Friday, September 25, 2009


‘Exhibition quality pictures’ is the standard used to rate fine photographs. I was taught to make every other picture as though I am going to exhibit it. Ace photographers prepare and work hard for many years to exhibit their pictures. These photos were worth to see and every photo exhibited could tell about the strength of the creator and the power of photography. We learned a lot from those photos. 

Nowadays, ‘photography exhibitions’ are becoming more common. Recently, I had visited one of the photography exhibitions in Chennai along with few students from our Ambitions 4 Photography Academy. It was a miserable experience that most of the pictures that are not worth even to keep in the personal albums, were blown up beyond recognition and mounted on random frames and sizes. 

Those days the art galleries check the quality of the author and exhibits (May it be art, painting, sculpture and photography). Now most of the galleries do not even bother about as what is displayed on their walls. Sometimes, the organizers of the photography exhibition need to satisfy  everyone, if  it is by a group of photographers/members of a photography club. There may be an indirect obligation on their part to exhibit some ones average photograph..!

These are few of the reasons why the photography exhibitions nowadays attract very few visitors. Let us first learn to edit and select quality photographs, challenges involved in printing a digital image and before we plan to exhibit them.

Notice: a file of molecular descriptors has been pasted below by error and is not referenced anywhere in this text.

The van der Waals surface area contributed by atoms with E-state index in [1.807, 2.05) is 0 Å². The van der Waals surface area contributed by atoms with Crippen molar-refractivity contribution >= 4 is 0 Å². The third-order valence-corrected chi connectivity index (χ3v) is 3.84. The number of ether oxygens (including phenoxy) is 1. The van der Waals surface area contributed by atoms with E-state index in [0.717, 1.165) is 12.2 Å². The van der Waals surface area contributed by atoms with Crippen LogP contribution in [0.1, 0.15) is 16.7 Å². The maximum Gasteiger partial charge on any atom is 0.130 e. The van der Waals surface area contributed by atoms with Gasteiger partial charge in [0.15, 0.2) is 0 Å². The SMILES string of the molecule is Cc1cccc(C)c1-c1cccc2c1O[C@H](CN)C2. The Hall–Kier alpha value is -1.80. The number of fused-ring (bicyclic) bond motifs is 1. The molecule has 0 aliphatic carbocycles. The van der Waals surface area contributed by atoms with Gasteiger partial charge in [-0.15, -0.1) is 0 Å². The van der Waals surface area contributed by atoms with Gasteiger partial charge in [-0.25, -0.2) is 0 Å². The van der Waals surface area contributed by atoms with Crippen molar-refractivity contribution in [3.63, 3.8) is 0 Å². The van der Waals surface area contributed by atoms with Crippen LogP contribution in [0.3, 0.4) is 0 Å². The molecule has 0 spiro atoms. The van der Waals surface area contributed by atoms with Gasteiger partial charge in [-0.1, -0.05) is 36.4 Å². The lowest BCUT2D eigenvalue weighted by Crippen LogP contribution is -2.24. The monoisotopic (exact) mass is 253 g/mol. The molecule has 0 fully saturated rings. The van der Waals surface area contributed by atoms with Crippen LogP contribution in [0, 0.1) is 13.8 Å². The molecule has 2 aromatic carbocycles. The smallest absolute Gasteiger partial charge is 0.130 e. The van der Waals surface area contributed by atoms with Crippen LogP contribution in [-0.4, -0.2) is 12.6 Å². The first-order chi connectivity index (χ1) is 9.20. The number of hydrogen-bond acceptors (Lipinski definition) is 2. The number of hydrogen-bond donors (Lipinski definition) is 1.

Displaying a below average photograph in an exhibition is like displaying our ignorance about photography.
Here, ‘ignorance’ is not bliss..!

Wednesday, September 23, 2009

The Reflectors

I still remember the days my Dad used to keep the candles close to a dressing table mirror or at the corners of white walls whenever there was a power failure. I never knew that the mirror and white walls could reflect the candle light more powerfully all around the room. Here the mirror and the white walls are the reflectors…!

Reflector is an indirect or borrowed light source which reflects the main source of light. Every bit of our surrounding in the world reflects the light in its own way. I could recall the surprising information my science teacher shared, that the Moon light we enjoy at night is the Sunlight reflected from the Moon. Here the Moon is just a reflector and not a source of light.

Reflectors in photography are used to manage the shadows. Infact shooting a photo is easier than handling a reflector in photography. In fact it is an important accessory to bring in the right amount of contrast in the pictures and show the ideal details in the shadow areas. In the earlier days of making cinema, while shooting in the outdoors, reflectors were the prime source to manage the shadows.